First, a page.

It follows that if there is a total circulation loss at maximum depth, or if the bit is blocked, the hoist will not have the capacity to pull a drill string off the bottom. While this is a serious problem, the issue it raises is potentially bigger.

When we use a hoist and steel wire rope to hoist, it is the steel wire rope that is doing the lifting and so irrespective of the capacity of the hoist, the maximum load that any hoist can lift is limited to the Safe Working Load (SWL) of the wire rope fitted to the hoist. In most countries, legislation requires that a factor of safety is applied to steel wire ropes – i.e. the Safe Working Load (SWL) of the rope is the Mean Breaking Load (MBL) divided by the factor of safety.

Clearly, the factor of safety is a critically important parameter, but in many countries, it is not clear what this factor should be when applied to exploration drilling operations. It often varies from industry to industry – in some the law is silent, therefore, its application is left to interpretation.

In South Africa for example, the legislated factor of safety is 6 and, according to my research, it is 5.5 in both Australia and the US. Interestingly, ISO 18758 requires a factor of safety of 3 for steel wire ropes, but this ISO standard would be superseded by existing local legislation. The drill in our example is fitted with a 16 mm (⅝ in) steel wire rope – the OEM does not provide any specifications on the rope that they fit to their drill, but if we assume that the best grade of steel wire rope (2160 MPa) is fitted, the Mean Breaking Load of the rope will be approximately 24 MT. If this drill were to be used in South Africa for example, the SWL of the hoist rope would be only 4 MT – this is the ‘legal’ hoisting capacity of the drill – half of the capacity that the OEM specifies.

Since the capacity of the hoist is 8.2 MT, it seems that the manufacturer has applied a factor of safety of a little less than 3 to their specifications. This is absolutely fine if the drill is used in a jurisdiction where the legislated factor of safety is 3. However, if the required factor of safety is greater than 3, then the contractor will be infringing the law, if he drills to a significant depth. It is interesting that the effective factor of safety for some other commonly used drills is sometimes as low as 2.5.

It is clear that manufacturers should provide more detailed information in their specifications and technical literature to enable contractors (and mining companies) to fully assess the depth capability of the drill rig. Manufacturers should provide two further pieces of information:

  1. Clearly specify the pulling mechanism upon which their recommended depth capacities are based.
  2. State the grade of steel wire rope upon which their hoist capacity is based and the factor of safety upon which the specifications are based.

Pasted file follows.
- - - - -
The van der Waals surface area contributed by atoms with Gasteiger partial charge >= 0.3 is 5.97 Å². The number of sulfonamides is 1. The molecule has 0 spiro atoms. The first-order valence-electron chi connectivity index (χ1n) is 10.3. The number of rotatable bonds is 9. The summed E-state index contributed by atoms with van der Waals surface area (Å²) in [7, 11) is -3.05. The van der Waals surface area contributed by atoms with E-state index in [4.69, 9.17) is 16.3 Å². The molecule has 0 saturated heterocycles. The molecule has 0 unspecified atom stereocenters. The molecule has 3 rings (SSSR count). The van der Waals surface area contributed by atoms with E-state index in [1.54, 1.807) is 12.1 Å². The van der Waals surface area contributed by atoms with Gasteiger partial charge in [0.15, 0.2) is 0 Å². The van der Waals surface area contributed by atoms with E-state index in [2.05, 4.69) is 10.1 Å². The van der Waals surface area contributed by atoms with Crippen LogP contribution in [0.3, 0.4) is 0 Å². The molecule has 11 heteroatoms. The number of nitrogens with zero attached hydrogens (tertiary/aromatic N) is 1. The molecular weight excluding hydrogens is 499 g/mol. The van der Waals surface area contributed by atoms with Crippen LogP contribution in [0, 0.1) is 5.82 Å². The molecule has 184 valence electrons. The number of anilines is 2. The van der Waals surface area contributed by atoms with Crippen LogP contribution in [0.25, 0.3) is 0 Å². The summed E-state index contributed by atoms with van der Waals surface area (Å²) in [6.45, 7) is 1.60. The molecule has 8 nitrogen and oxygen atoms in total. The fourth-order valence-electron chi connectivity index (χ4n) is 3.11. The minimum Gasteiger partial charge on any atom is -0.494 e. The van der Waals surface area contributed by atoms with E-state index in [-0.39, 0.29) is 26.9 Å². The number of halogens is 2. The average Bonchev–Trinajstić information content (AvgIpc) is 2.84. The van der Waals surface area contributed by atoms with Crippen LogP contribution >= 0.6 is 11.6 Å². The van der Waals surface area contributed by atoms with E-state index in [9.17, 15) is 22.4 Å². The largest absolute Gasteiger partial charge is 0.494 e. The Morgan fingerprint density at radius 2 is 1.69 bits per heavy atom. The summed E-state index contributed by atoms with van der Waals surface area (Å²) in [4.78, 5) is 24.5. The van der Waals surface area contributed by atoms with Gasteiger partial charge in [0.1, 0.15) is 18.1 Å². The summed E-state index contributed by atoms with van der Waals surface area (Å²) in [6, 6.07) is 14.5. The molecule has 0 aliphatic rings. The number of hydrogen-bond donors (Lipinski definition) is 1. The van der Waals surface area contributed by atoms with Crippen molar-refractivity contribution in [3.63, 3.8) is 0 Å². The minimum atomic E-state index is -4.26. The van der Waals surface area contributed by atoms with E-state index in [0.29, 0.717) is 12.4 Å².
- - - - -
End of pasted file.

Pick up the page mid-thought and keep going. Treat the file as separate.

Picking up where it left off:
It is important to recognize that in the example used earlier, it was assumed that the manufacturer fitted the strongest grade of rope available, a 2160 MPa. Hoist ropes are consumable items and if the contractor replaces the hoist rope with one of a lesser grade, then both the recommended and the ‘legal’ capacity of the drill will be significantly less than the manufacturer’s specifications.

In summary, both contractors and mining and exploration companies must know local legislation when it comes to the factor of safety and the grade of rope (i.e. the Mean Breaking Load) that they use. If we are not aware of these two pieces of information, there is a possibility that we could be infringing the law.

Hoist rope in use

About the company 

Colin Rice Exploration Drilling Advisory is a leading provider of training and consulting services to the exploration drilling industry. Based on 34 years of experience in many sectors of the industry, they have developed a unique combination of high-quality training, consulting, safety auditing services, and their newest addition – an online safety initiative, DrillSafe Southern Africa (DrillSafe).

DrillSafe aims to improve safety performance on all drill sites by increasing the knowledge and understanding of major drill site hazards. According to DrillSafe, sharing knowledge and experience and then learning from it, is the only way that the industry objectives of ‘no repeats’ and ‘zero harm’ can be achieved. Every month the company publishes a series of technical articles that examine and explain the major hazards associated with exploration drilling operations.

The company has developed a strong reputation for delivering outstanding quality services based on sound technical ability, independent opinions and absolute integrity.

Their consulting services include assisting mining, exploration and contracting companies to improve production, efficiency and safety performance.

The company is uniquely placed to offer independent, objective and thorough safety auditing services to mining and contracting companies based on a full evaluation of the four critical components of drill site safety – equipment, people, environmental issues and operational procedures. Their safety auditing services provide their customers with an in-depth report on their current safety status and recommendations to improve performance.

More recently, the company has become increasingly involved in assisting several mining companies and research organizations in the development of tender specifications and in the evaluation of tender submissions. An extension of this part of their services is assisting in the resolution of disputes between contractors and clients.